Very close to Demetrova 3, just outside the walls, across from Kavana Palainovka (a lovely spot to get a coffee), there’s a crossroads with a tiny chapel built on it, known as Ilirski trg (Illyrian square). The chapel is on the very spot where witches are said to have danced naked, enticing hapless passersby to join them. Other legends say that you may see devils driving carriages.

The Chapel of the Holy Cross, built perhaps to dispel the perceived wickedness of the place, doesn’t do much to quell the creepy factor. 

Visit if you dare

Take care in crossing the street to enter the crossroads—drivers in Zagreb are aggressive, and these little side streets seem to be a sport. This is a good spot to visit on your way to Groblije Jurjevesko (St George’s Cemetery).

Groblije Jurjevesko: The most haunted cemetery in Zagreb

I confess: I did not dare to go to this place at night, and I stayed very much on the path, because Grobilje Jurjevesko, dating back to at least the fourteenth century, is indeed eerie.

Even in daylight, I found myself rushing through it a bit, as I felt watched. The crumbling graves, some with hearts, exude an aching loneliness, and the open shrine felt downright forbidding (I did not enter).

The “Old Chestnut” cemetery (also known as St George’s Cemetery) had been a cemetery for those unable to afford a better burial place. Like some other haunted places in Zagreb, this one is distinguished by having graves that were not moved to Mirogoj cemetery when it was opened in the 1870s, and the spirts there are said to feel abandoned.

Among the spirits said to roam the cemetery  include a four-year-old boy who became a vampire after a horrible death (I wonder if little Paul David was associated with this place?) and a “lady in white.”

Visit if you dare

Groblije Jurjevesko will take you on a nice walk through a neighborhood you would likely otherwise miss. It can be easy to overshoot the cemetery—look for the church on the right, walking away from Upper Town, and just past it, you will see a park and a path. Follow the path toward the church, and you will find the cemetery. Do you dare enter the shrine? I sure as schnikes did not.

Park šuma Tuškanac and Zagreb’s witch trials

My back window looked out onto a beautiful old forest park, Tuškanac park, a forest in the heart of Zagreb. Out the front door, after rushing past poor Paul David, I would enter the rabbit warren of Old Town streets, and out the back, I had the woods. I loved it, but those woods hold a very dark past.

Tuškanac was the place where accused witches (also known as coprnices )were executed by being burned at the stake.

Zagreb had some of the more notorious witch trials in Europe, taking place from the fourteenth century, with over 325 women accused of witchcraft and 106 burned at the stake until the practice was ended in the mid-eighteenth century. Salem’s witch trials almost seem quaint in comparison.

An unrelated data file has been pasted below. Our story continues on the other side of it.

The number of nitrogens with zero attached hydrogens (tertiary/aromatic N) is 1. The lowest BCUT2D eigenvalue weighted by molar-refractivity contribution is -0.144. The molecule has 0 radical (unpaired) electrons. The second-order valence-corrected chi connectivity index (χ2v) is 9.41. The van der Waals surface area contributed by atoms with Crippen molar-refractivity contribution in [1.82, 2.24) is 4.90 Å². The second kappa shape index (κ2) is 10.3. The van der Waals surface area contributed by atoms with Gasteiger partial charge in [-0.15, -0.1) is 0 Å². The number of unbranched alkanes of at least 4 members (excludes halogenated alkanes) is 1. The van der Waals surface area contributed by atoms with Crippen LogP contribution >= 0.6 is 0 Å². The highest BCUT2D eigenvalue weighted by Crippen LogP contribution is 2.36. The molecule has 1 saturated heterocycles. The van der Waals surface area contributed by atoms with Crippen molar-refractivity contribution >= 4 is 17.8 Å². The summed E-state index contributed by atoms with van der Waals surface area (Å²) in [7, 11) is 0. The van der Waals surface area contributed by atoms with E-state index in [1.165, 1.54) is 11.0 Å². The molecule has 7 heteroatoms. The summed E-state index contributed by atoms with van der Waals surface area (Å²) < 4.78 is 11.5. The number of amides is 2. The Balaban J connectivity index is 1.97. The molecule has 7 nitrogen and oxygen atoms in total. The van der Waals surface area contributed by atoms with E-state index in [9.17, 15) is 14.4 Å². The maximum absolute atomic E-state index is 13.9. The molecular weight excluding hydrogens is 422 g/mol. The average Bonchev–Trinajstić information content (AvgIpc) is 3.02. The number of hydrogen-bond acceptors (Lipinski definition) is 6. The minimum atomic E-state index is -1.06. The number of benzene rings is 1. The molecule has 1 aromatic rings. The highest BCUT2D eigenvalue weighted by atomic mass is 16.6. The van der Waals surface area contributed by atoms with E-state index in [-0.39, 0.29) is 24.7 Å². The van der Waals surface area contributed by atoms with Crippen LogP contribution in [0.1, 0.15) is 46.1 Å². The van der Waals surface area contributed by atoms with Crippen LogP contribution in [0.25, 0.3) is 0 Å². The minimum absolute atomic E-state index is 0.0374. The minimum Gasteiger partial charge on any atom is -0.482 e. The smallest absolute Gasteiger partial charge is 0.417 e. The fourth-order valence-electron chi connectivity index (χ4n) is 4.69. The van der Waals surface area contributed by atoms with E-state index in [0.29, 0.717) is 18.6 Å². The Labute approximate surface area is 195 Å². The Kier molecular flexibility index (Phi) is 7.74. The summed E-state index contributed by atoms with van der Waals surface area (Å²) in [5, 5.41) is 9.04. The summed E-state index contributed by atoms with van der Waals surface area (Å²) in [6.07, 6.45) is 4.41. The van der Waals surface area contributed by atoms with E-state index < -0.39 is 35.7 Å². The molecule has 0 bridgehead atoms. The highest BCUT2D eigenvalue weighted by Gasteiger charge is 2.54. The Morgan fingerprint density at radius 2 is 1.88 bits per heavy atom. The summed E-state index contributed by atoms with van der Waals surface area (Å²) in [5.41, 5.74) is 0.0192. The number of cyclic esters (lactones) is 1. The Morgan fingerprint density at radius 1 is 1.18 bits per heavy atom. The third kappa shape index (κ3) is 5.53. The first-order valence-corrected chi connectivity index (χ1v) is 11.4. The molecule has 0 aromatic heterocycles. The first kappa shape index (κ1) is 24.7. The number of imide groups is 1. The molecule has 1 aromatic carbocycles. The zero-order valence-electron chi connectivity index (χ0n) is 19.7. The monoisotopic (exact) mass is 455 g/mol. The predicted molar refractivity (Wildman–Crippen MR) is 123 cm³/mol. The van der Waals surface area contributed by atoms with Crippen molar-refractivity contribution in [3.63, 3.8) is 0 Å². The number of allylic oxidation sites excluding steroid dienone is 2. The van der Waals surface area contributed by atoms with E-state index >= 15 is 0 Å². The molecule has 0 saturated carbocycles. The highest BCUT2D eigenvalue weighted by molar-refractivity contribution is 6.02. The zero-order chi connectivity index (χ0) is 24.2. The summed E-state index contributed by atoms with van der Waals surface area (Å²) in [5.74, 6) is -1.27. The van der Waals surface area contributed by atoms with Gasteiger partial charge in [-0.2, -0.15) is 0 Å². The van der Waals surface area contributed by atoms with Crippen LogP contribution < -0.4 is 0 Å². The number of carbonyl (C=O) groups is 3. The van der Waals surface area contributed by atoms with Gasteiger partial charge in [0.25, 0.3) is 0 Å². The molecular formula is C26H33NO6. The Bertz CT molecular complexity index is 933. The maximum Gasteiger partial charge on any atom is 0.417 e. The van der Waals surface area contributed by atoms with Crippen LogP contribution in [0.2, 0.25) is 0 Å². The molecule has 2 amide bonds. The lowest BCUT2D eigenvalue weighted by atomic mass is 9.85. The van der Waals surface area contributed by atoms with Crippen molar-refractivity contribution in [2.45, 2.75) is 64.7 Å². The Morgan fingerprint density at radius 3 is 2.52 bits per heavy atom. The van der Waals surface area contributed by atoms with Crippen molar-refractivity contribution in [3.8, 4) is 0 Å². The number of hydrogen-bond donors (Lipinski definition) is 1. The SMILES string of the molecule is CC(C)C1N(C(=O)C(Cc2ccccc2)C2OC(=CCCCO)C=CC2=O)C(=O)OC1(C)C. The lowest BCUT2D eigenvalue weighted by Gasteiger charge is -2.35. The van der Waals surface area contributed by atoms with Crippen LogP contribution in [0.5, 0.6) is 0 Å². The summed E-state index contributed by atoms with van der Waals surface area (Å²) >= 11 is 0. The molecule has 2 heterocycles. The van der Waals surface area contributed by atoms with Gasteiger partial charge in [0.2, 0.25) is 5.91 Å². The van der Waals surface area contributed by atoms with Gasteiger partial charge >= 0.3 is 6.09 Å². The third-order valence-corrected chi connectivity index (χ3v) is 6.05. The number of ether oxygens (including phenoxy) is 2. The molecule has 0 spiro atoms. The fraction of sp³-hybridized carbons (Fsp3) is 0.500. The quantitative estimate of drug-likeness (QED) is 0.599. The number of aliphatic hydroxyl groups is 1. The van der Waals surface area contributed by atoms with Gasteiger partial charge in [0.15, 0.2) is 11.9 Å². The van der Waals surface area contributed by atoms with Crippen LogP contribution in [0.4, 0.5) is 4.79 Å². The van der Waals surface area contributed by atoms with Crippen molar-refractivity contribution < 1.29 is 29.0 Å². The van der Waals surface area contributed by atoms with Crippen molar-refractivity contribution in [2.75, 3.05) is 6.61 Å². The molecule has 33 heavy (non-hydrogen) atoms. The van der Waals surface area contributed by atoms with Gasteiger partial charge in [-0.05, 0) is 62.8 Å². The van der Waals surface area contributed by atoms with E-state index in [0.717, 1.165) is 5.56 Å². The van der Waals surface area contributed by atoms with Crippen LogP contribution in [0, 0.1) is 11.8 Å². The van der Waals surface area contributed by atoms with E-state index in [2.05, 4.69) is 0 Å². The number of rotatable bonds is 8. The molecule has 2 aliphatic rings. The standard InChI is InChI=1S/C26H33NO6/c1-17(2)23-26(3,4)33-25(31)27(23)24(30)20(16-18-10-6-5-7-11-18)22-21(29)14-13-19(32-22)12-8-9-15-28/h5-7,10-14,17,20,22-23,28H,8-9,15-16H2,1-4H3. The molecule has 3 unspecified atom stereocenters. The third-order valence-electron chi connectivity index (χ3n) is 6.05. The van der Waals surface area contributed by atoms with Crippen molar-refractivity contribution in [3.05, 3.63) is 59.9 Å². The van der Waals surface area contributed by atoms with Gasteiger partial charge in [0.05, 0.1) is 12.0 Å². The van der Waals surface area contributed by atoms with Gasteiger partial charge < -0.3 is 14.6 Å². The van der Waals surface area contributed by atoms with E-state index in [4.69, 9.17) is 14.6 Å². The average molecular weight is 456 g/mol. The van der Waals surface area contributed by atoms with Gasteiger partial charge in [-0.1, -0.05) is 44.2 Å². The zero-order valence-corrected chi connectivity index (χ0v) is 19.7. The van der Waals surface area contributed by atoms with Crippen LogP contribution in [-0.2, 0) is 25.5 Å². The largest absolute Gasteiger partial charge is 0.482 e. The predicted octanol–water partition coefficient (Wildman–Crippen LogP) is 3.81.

Visit if you dare

If you need a break from the bustle of Zagreb, this is a pretty area to visit. I confess, though—I was creeped out enough by Tuškanac’s past that I didn’t venture too far in alone.

Park Grič and a hidden cemetery

I loved Park Grič for the sunset views, for its peaceful decorations during Advent Zagreb, and for the crumbling ancient walls. As historical markers indicate, this site has had human settlement for ages. And, it turns out, human remains. Park Grič was built in part over a graveyard. Nearly 200 souls lie buried beneath the park.

Maybe just don’t go there alone at night?

Visit if you dare

You should definitely visit Park Grič. It's lovely. Just make sure to look over your shoulder at night. What was that?!

St Mark's Church and Markov Square. THe church has scaffolding around it, and there is a fence in front of the church, as it is now off limits. The pavers cover graves and the square is part of Haunted Zagreb

Markov Trg (St Mark’s Square) and more hidden bodies

In the days since the earthquake and the decision to cordon off the square to use as a parking lot for government officials (the president’s residence and parliament are in the square), St Mark’s Square has lost something of its grandeur. I lamented it, but don’t get my lovely Airbnb host started. 

So, you will not be able to walk the square, but know that when you’re looking past the gates to Zagreb’s famous colorful church that you are also looking at a graveyard. Upper Town was apparently not very good about exhuming bodies before paving over places, which would help explain the eeriness of the place at night.

Visit if you dare

You really can’t miss seeing St Mark’s church, even if it is cordoned off and closed for repairs, following the earthquake. Perhaps the ghosts are haunting the cars parked there instead.

Lotrščak Tower: A medieval torture chamber

When you ride the funicular—said to be one of the world’s shortest—up to Grič, you will exit right in front of Lotrščak Tower. Famous for firing a canon every day at noon to commemorate an accidental warding off attackers, Lotrščak Tower hides another past purpose. It served as a medieval torture chamber.